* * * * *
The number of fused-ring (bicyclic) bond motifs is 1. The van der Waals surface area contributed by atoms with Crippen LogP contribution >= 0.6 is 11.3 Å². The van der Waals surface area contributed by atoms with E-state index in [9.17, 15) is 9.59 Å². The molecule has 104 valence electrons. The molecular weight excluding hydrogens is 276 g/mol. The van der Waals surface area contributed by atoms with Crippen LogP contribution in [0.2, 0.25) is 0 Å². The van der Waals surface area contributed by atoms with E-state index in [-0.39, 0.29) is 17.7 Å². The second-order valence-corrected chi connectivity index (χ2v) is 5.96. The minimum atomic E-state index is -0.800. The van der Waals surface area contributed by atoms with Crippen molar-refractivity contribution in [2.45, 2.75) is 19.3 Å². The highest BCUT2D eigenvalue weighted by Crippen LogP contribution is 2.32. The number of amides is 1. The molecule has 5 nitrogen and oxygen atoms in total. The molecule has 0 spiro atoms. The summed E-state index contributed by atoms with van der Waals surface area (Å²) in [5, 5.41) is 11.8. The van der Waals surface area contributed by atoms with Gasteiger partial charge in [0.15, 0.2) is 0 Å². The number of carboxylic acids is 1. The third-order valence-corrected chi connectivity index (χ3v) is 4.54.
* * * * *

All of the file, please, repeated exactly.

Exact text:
The number of fused-ring (bicyclic) bond motifs is 1. The van der Waals surface area contributed by atoms with Crippen LogP contribution >= 0.6 is 11.3 Å². The van der Waals surface area contributed by atoms with E-state index in [9.17, 15) is 9.59 Å². The molecule has 104 valence electrons. The molecular weight excluding hydrogens is 276 g/mol. The van der Waals surface area contributed by atoms with Crippen LogP contribution in [0.2, 0.25) is 0 Å². The van der Waals surface area contributed by atoms with E-state index in [-0.39, 0.29) is 17.7 Å². The second-order valence-corrected chi connectivity index (χ2v) is 5.96. The minimum atomic E-state index is -0.800. The van der Waals surface area contributed by atoms with Crippen molar-refractivity contribution in [2.45, 2.75) is 19.3 Å². The highest BCUT2D eigenvalue weighted by Crippen LogP contribution is 2.32. The number of amides is 1. The molecule has 5 nitrogen and oxygen atoms in total. The molecule has 0 spiro atoms. The summed E-state index contributed by atoms with van der Waals surface area (Å²) in [5, 5.41) is 11.8. The van der Waals surface area contributed by atoms with Gasteiger partial charge in [0.15, 0.2) is 0 Å². The number of carboxylic acids is 1. The third-order valence-corrected chi connectivity index (χ3v) is 4.54.